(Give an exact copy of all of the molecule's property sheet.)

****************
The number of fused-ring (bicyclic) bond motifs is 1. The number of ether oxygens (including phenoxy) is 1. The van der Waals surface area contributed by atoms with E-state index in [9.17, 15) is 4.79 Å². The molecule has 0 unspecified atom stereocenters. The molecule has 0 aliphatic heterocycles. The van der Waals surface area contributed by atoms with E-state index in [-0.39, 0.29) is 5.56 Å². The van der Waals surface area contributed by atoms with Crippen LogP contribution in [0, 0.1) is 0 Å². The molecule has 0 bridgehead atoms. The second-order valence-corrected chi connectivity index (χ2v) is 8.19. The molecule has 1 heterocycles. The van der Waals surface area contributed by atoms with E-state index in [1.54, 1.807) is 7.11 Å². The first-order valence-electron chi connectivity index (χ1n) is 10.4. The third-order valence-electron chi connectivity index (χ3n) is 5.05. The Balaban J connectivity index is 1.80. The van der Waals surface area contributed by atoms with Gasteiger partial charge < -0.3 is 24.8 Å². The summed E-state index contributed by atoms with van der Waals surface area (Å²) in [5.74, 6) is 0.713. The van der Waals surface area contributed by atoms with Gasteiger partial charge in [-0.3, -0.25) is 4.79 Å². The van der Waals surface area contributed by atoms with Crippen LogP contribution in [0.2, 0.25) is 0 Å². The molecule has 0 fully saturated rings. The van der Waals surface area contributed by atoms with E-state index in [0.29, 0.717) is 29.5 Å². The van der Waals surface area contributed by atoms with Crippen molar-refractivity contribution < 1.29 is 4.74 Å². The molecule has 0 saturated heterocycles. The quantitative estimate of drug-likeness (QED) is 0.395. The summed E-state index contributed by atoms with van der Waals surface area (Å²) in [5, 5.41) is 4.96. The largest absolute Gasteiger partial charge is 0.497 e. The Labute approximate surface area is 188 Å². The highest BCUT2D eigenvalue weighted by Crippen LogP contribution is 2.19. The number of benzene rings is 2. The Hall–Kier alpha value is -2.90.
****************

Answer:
The number of fused-ring (bicyclic) bond motifs is 1. The number of ether oxygens (including phenoxy) is 1. The van der Waals surface area contributed by atoms with E-state index in [9.17, 15) is 4.79 Å². The molecule has 0 unspecified atom stereocenters. The molecule has 0 aliphatic heterocycles. The van der Waals surface area contributed by atoms with E-state index in [-0.39, 0.29) is 5.56 Å². The van der Waals surface area contributed by atoms with Crippen LogP contribution in [0, 0.1) is 0 Å². The molecule has 0 bridgehead atoms. The second-order valence-corrected chi connectivity index (χ2v) is 8.19. The molecule has 1 heterocycles. The van der Waals surface area contributed by atoms with E-state index in [1.54, 1.807) is 7.11 Å². The first-order valence-electron chi connectivity index (χ1n) is 10.4. The third-order valence-electron chi connectivity index (χ3n) is 5.05. The Balaban J connectivity index is 1.80. The van der Waals surface area contributed by atoms with Gasteiger partial charge < -0.3 is 24.8 Å². The summed E-state index contributed by atoms with van der Waals surface area (Å²) in [5.74, 6) is 0.713. The van der Waals surface area contributed by atoms with Gasteiger partial charge in [-0.3, -0.25) is 4.79 Å². The van der Waals surface area contributed by atoms with Crippen LogP contribution in [0.2, 0.25) is 0 Å². The molecule has 0 fully saturated rings. The van der Waals surface area contributed by atoms with E-state index in [0.29, 0.717) is 29.5 Å². The van der Waals surface area contributed by atoms with Crippen molar-refractivity contribution < 1.29 is 4.74 Å². The molecule has 0 saturated heterocycles. The quantitative estimate of drug-likeness (QED) is 0.395. The summed E-state index contributed by atoms with van der Waals surface area (Å²) in [5, 5.41) is 4.96. The largest absolute Gasteiger partial charge is 0.497 e. The Labute approximate surface area is 188 Å². The highest BCUT2D eigenvalue weighted by Crippen LogP contribution is 2.19. The number of benzene rings is 2. The Hall–Kier alpha value is -2.90.